I'm a teachers assistant at college. Some students inadvertantly erased all files from the flash on a Catalyst 2960 switch. Now when the switch is powered up, there's nothing but the boot loader and its ultra basic commands. I have a copy of the IOS files on a PC saved from another 2960. If I console in with the PC that has the IOS files, is there some way with the boot loader commands to copy the files to the flash of the dead switch? If not, is it possible to transplant the flash from the working switch into the dead one, boot it, put the original flash back in then restore the files from a TFTP server?
this might help you.
Dear Gents , i show this above conversetion which was seven year old , i do have also some problem due to power interpption my Cisco Catalyst 2960-8TC-L Compact Switch is black out nothing promting please need your help to resolva this issue .
You have chosen to add your question to a very old discussion whic is about symptoms that are very different from your symptoms. You would have been better off to start your own new discussion on the forum. In the original discussion the flash had been completely erased. He was getting a prompt and the discussion was how to get the image file to the flash. In your case there is no prompt and this is a significantly different issue.
On your switch are any lights illuminated? Do the fan operate? From the very little bit of information that you provide I would guess that it is an issue with the power supply of the switch. If the switch is covered by a maintenance contract I would suggest that you open a case with Cisco TAC and discuss with them the possibility of an RMA of the switch.
Do NOT use the xmodem method unless you have several hours to waste.
Connect your TFTP server to the switch and assign it a static IP address.
Then at the ROMMON prompt (for example):
then type in
where TFTP server is the IP of the PC and TFTP_FILE is the file on your tftp server.
This will take only a few minutes to download.
Please see the following reference:
Hey! Thanks for the quick responses, I really appreciate it.
In response to your suggestions, I think I may have to try the xmodem procedure as it seems my only hope. There is absolutely no IOS left on the flash so I don't get the
prompt anymore. There's also no connectivity when I plug in a ethernet cable to any of the ports. The only functionality I have is through the console cable. From this connection I only have the basic boot loader prompt from the ROM
I'm not sure if the Catalyst 2960 boot loader interface supports the xmodem command. I'll check tomorrow and hopefully it does so I can get this very expensive switch back.
I agree with Charles that tftpdnld is much better than xmodem.
Be aware that in setting the variables that they are case sensitive.
copy the existing ios to the tftp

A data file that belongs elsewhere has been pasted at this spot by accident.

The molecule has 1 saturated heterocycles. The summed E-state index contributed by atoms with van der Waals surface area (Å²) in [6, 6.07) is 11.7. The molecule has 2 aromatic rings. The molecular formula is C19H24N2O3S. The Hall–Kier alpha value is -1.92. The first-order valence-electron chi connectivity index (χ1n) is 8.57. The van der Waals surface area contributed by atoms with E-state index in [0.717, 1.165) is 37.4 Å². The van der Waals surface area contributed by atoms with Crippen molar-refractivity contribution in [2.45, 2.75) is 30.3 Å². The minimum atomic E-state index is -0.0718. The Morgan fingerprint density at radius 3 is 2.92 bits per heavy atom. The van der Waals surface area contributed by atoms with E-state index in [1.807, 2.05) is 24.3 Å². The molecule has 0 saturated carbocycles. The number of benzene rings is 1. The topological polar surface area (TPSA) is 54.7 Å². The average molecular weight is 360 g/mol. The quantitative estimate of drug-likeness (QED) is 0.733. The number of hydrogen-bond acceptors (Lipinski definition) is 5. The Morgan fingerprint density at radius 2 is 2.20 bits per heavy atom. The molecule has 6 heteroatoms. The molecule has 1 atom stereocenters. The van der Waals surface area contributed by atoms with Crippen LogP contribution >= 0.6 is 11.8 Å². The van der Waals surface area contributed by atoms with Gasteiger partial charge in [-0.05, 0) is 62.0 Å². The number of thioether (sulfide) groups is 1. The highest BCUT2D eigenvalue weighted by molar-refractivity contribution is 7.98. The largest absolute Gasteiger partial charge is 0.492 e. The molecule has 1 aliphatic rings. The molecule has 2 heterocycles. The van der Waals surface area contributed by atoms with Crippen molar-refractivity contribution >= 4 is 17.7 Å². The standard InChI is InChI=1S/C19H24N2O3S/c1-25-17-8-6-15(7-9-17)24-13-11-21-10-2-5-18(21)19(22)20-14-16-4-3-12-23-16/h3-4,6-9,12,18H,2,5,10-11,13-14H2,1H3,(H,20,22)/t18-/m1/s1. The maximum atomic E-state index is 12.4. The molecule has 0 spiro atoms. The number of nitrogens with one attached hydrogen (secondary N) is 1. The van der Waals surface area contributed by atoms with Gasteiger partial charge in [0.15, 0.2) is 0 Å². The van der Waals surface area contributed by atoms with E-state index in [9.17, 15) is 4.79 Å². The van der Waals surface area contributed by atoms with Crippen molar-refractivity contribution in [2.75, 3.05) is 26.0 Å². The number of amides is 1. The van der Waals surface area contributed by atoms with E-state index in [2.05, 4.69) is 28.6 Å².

do an xcopy to the one which have lost the ios .
its pretty easy ,
only problem is it will take more time than a standard tftp copy
Thanks again for everyone's input. For anyone who's interested, here's what I had to do to get the switch back.
First I had to get a good image on a tftp server. Next I had to console in from the tftp server and use the boot loader commands because there was nothing else available since the IOS had been completely erased. I'm not going to repeat the exact sequence of commands, but here's the basics. Using the boot loader commmands you tell the switch that you're going to load something in flash using xmodem protocol. Once the switch starts listening to the console cable using xmodem, you use the xmodem function of your tftp server to start signaling. The two shake hands and the transfer begins. I used the free Solar Winds tftp server readily available for download. The transfer took almost three hours, but I got an expensive switch back on line for lab work! The exact command syntax if you need it is on the Cisco site under boot loader for 2960 catalyst switch.
Glad to hear you got it to work. So, I see you ended up using the xmodem as I had suggested.
Though I agree with the other posters that it does take a longer time than the other methods.
But, as you said, the point is that you got your device back to live.
p.s. rate helpful posting :-)
Xmodem at about 7600 baud was definitely slow. Unfortunately that was my only option. Since a student inadvertantly erased the flash completely, the switch had no other functionality other than the console cable connection and the skeleton boot loader command line interface. To use a tftp server and the ethernet ports you have to have the IOS.
Thanks again and I hope somebody else benefits from these postings.
If you had changed the transfer speed to 115200 it would have taken about 7 minutes , its actually fairly fast when you change the baud to 115200.